While China was coping with the epidemic blistering of the Coronavirus outbreak since December 2019, the Modi regime remained nonchalant about preparing for the catastrophe. Even when Kerala detected the first three Coronavirus cases and treated them, Modi was busy managing his stage show with Donald Trump and orchestrating the anti-Muslim pogrom in Delhi. His regime only woke up when the World Health Organization (WHO) began to ring a vexing alarm globally on COVID-19, before declaring it a global pandemic. By the time the WHO declared the COVID-19 as a global pandemic, by the time the stock markets all over the world tumbled over the Coronavirus shock, and by the time a large number of patients were detected with Coronavirus in India that the Modi regime started looking at the problem as a problem.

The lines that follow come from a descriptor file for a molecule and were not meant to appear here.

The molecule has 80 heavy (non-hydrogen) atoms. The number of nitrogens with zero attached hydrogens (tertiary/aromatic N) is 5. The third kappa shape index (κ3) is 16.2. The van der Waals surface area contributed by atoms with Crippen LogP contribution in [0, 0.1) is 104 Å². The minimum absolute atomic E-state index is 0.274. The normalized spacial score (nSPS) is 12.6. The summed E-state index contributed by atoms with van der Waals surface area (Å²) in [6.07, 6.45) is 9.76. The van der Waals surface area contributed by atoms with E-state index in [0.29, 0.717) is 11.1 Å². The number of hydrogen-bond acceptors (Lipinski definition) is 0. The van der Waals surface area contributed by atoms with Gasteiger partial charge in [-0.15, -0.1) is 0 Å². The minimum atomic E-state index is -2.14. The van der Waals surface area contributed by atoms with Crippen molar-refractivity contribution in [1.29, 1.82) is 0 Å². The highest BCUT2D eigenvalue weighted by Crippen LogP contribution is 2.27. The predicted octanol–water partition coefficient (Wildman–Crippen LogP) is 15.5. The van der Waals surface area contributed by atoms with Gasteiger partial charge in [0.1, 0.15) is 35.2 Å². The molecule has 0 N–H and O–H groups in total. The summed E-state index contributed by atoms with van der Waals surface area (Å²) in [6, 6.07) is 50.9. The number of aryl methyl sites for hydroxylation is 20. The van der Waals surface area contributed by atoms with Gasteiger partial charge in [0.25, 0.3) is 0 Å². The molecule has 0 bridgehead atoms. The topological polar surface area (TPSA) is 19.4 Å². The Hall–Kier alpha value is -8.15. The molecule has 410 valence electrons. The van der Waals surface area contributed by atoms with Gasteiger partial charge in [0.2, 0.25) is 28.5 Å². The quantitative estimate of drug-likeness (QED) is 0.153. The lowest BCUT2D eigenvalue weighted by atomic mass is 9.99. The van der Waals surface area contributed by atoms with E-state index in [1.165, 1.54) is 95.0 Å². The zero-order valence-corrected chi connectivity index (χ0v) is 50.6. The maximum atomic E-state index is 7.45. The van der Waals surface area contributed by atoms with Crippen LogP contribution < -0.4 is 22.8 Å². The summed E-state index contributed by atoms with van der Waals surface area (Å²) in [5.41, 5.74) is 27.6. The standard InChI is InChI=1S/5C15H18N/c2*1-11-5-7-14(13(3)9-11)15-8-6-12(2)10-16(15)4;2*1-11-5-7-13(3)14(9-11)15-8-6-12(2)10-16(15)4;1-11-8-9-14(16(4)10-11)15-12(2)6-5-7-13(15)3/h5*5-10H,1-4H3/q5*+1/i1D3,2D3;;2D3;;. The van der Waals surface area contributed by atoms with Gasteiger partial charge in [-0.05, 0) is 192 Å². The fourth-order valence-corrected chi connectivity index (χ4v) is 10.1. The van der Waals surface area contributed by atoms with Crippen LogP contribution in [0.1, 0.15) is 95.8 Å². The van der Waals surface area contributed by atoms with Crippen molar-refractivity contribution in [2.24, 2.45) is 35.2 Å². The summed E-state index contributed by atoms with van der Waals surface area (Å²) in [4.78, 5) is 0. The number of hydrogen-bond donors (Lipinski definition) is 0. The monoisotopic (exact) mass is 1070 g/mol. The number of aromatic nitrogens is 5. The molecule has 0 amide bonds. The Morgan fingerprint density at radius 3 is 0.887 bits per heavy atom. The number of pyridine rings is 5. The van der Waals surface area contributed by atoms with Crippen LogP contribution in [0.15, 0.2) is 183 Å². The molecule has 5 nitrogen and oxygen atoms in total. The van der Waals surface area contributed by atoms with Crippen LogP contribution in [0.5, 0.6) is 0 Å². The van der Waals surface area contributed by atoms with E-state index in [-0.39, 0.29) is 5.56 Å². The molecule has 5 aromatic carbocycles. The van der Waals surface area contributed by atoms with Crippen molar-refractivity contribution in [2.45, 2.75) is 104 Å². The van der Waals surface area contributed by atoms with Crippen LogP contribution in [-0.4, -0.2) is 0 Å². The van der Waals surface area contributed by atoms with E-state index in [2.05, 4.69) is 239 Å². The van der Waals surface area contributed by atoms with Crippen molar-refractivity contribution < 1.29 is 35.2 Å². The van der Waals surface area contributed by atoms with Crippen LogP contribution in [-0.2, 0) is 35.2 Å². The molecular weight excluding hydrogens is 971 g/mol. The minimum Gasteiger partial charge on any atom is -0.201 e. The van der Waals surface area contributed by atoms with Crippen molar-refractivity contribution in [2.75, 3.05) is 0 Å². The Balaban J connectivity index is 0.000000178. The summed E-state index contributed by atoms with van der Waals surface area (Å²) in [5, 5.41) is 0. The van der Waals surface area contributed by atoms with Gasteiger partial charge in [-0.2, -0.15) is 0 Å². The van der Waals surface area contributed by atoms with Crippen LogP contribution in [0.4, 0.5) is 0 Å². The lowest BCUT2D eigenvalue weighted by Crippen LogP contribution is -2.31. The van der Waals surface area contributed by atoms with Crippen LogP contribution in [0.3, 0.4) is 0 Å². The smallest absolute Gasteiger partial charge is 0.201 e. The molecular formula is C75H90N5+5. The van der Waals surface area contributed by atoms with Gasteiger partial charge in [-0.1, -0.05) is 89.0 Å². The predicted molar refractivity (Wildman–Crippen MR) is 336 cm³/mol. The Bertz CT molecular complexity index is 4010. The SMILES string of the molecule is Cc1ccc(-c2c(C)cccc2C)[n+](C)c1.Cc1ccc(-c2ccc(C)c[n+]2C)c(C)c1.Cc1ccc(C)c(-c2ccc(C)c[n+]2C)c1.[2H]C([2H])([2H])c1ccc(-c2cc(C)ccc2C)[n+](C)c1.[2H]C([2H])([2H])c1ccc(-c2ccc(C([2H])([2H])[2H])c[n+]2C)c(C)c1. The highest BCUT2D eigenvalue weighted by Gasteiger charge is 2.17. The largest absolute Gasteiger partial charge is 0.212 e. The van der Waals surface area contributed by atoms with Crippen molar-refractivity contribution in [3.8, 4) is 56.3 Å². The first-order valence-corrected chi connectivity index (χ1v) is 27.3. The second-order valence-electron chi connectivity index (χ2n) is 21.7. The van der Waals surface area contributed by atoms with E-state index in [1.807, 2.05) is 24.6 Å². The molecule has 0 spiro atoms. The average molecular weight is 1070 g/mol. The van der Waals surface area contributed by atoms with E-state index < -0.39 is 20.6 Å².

Rather than addressing the lacuna in public healthcare, suffering from lack of kits, lack of proper and adequate testing mechanism, lack of infrastructure to support a gush of patients, in case the transmission reaches the community stage, ie, spread between two people who neither went to the Coronavirus-affected foreign countries nor came in contact with anyone tested positive for the disease, the BJP has been busy preaching the greatness of cow urine, cow dung and ancient Vedic cure for the Coronavirus. Modi’s minister Ramdas Athawale organised a “go back Corona” demonstration as well to combat the menace.